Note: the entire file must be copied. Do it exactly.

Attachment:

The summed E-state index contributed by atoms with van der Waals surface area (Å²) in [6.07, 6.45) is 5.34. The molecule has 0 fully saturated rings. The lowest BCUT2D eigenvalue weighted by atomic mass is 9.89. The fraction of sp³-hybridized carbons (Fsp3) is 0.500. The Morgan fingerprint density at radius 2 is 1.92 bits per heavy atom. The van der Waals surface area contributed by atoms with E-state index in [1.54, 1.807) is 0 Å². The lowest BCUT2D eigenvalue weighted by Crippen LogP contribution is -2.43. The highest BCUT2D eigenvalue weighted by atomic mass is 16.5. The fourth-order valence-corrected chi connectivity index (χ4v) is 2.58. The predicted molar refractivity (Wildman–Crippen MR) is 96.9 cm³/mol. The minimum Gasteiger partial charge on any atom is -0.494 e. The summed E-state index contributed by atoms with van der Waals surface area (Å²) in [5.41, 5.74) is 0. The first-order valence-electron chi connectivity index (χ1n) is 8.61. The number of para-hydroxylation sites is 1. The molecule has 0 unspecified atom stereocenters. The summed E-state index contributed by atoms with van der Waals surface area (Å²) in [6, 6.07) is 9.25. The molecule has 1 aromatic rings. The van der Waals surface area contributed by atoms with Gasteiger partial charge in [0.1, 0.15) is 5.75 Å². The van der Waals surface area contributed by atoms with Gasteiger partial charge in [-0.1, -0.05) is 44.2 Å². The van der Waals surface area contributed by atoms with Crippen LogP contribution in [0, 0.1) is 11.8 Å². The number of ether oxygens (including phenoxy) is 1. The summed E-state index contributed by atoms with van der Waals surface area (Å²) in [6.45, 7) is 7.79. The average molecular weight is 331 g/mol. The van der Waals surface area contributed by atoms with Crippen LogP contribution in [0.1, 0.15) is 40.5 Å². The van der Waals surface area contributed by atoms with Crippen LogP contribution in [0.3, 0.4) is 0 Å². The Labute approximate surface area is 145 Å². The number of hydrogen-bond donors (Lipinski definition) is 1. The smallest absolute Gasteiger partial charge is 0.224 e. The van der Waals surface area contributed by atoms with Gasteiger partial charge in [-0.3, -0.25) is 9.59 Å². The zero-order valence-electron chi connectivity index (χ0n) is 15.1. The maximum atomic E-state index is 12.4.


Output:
The summed E-state index contributed by atoms with van der Waals surface area (Å²) in [6.07, 6.45) is 5.34. The molecule has 0 fully saturated rings. The lowest BCUT2D eigenvalue weighted by atomic mass is 9.89. The fraction of sp³-hybridized carbons (Fsp3) is 0.500. The Morgan fingerprint density at radius 2 is 1.92 bits per heavy atom. The van der Waals surface area contributed by atoms with E-state index in [1.54, 1.807) is 0 Å². The lowest BCUT2D eigenvalue weighted by Crippen LogP contribution is -2.43. The highest BCUT2D eigenvalue weighted by atomic mass is 16.5. The fourth-order valence-corrected chi connectivity index (χ4v) is 2.58. The predicted molar refractivity (Wildman–Crippen MR) is 96.9 cm³/mol. The minimum Gasteiger partial charge on any atom is -0.494 e. The summed E-state index contributed by atoms with van der Waals surface area (Å²) in [5.41, 5.74) is 0. The first-order valence-electron chi connectivity index (χ1n) is 8.61. The number of para-hydroxylation sites is 1. The molecule has 0 unspecified atom stereocenters. The summed E-state index contributed by atoms with van der Waals surface area (Å²) in [6, 6.07) is 9.25. The molecule has 1 aromatic rings. The van der Waals surface area contributed by atoms with Gasteiger partial charge in [0.1, 0.15) is 5.75 Å². The van der Waals surface area contributed by atoms with Gasteiger partial charge in [-0.1, -0.05) is 44.2 Å². The van der Waals surface area contributed by atoms with Crippen LogP contribution in [0, 0.1) is 11.8 Å². The number of ether oxygens (including phenoxy) is 1. The summed E-state index contributed by atoms with van der Waals surface area (Å²) in [6.45, 7) is 7.79. The average molecular weight is 331 g/mol. The van der Waals surface area contributed by atoms with Crippen LogP contribution in [0.1, 0.15) is 40.5 Å². The van der Waals surface area contributed by atoms with Crippen LogP contribution in [0.3, 0.4) is 0 Å². The Labute approximate surface area is 145 Å². The number of hydrogen-bond donors (Lipinski definition) is 1. The smallest absolute Gasteiger partial charge is 0.224 e. The van der Waals surface area contributed by atoms with Gasteiger partial charge in [-0.3, -0.25) is 9.59 Å². The zero-order valence-electron chi connectivity index (χ0n) is 15.1. The maximum atomic E-state index is 12.4.